But with the first female president elected in the history of America we ask the question "Now what?"
This once great nation is bitterly divided not just between democrats and republicans, nor between black and white nor even between rich and poor (these demographics have existed for a century with the States still the United States.)
No, the great divide that has emerged is that of millions of disillusioned and embittered white male voters who feel that their nation, worked for and fought for by their fore fathers, is in decline. That they themselves no longer enjoy the pride and prestige that was automatically theirs by birth and that the standard of living experienced by the previous generation is increasingly beyond their reach. These are facts that exist beyond the realm of politics, and cannot, therefore, be solved BY politics.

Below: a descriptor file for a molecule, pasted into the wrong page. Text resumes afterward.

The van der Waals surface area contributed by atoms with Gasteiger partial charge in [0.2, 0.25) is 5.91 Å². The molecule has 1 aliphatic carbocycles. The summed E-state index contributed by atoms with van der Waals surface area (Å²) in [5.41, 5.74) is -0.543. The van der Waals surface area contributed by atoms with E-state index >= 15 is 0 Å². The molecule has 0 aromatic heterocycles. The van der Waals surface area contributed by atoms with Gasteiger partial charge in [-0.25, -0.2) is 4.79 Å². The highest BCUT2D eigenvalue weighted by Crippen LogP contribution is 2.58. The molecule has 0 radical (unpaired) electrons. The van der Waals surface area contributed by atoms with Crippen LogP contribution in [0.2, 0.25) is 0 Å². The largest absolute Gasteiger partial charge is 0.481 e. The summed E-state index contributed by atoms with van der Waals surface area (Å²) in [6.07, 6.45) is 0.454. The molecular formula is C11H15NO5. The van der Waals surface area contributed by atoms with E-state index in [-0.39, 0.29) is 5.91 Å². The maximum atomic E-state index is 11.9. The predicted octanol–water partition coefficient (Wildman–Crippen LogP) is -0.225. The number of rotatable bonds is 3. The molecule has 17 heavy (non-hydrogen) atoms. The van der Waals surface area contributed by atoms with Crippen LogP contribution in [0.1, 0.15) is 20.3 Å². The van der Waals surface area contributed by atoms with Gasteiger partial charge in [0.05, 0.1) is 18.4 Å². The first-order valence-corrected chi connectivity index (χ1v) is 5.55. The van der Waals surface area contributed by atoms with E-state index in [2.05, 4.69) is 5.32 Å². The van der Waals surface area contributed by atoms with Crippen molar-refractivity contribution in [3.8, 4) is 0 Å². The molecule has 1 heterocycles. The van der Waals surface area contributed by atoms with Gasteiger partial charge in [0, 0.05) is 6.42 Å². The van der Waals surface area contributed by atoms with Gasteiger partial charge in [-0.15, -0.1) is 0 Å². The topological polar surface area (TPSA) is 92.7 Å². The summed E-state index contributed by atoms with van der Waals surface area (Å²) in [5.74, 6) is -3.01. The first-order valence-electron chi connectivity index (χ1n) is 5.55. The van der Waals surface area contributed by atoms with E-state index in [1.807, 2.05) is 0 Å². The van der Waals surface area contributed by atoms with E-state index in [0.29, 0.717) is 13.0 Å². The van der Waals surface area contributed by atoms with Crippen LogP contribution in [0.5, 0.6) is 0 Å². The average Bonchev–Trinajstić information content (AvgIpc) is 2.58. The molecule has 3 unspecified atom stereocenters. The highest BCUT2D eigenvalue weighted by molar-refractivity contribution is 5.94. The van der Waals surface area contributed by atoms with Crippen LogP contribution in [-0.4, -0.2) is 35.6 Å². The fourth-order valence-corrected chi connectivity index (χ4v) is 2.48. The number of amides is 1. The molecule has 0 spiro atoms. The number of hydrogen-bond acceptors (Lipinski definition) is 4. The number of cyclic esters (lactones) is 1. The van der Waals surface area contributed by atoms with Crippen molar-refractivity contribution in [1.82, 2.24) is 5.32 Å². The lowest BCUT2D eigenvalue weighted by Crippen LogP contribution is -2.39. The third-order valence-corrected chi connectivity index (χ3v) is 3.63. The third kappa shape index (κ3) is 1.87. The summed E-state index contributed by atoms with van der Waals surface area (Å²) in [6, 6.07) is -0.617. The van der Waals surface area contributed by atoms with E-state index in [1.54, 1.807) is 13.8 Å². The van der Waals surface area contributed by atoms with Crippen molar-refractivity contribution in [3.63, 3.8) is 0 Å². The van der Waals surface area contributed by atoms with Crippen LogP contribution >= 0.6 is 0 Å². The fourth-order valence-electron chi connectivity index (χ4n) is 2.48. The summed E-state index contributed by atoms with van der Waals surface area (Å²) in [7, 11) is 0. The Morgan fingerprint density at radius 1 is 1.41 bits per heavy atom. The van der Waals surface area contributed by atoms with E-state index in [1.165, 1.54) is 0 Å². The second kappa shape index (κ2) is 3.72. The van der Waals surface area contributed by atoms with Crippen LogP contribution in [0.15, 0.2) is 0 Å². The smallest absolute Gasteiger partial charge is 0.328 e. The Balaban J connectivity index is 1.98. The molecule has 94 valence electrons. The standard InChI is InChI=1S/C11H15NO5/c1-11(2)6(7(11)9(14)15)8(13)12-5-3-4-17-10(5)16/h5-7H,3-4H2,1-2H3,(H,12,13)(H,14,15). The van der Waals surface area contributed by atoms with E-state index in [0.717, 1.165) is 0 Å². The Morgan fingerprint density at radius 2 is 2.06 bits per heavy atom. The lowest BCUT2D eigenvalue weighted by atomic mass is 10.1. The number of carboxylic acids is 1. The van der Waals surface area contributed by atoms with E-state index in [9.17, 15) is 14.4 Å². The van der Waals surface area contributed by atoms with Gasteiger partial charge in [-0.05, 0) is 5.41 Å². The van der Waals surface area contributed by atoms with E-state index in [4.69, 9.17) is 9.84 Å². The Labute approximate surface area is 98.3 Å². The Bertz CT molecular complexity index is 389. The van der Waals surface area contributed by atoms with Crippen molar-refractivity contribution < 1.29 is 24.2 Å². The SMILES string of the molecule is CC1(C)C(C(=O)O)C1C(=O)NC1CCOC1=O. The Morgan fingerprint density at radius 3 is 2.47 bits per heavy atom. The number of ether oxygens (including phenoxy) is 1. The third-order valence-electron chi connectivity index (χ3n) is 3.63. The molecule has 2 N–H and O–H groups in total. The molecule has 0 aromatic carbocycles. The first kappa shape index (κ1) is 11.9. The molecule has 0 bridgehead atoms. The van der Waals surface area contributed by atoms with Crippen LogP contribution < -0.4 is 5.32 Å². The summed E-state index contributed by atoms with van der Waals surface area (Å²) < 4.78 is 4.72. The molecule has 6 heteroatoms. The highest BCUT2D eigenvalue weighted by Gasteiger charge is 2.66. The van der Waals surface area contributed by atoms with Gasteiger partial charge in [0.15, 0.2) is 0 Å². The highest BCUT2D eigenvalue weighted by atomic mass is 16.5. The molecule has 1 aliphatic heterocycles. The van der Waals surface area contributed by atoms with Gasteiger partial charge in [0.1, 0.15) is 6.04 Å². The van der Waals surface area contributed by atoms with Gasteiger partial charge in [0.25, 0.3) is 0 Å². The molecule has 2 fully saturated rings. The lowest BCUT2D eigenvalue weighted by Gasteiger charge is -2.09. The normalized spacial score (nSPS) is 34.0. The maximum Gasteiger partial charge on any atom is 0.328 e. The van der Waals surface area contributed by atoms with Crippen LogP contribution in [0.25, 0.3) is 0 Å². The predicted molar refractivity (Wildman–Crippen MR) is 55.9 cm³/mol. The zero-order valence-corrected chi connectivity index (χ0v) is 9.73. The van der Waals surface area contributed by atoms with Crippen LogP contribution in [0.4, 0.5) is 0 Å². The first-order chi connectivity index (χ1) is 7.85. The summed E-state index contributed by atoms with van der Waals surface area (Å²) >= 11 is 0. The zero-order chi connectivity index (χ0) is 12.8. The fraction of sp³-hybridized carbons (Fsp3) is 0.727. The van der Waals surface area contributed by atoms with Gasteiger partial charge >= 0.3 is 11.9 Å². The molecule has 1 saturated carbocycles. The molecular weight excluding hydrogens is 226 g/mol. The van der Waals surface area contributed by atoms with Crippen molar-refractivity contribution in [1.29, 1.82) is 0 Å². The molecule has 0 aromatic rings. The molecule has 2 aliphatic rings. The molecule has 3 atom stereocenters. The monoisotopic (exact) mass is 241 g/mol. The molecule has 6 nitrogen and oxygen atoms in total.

What was once the throbbing heart of industrial America is now rightly described as The Rust Belt. What was once the great auto city of Detroit is largely a derelict ghost town and the mighty force of King Coal in West Virginia and Kentucky is being whittled down by windmills and solar panels as Green Energy challenges Fossil fuel.
These and other unassailable factors have produced a deep current of anger among millions of blue collar workers that will never be assuaged by the smooth rhetoric of any politician, least of all Hillary Clinton.
For the next four years America will have a woman democratic president scarcely tolerated by 50 % of the country and a congress and senate dominated by angry and disaffected Republicans.
Who would envy Clinton her job? A job that she has fiercely fought for all her life and one that she may be only too glad to relinquish in 2020.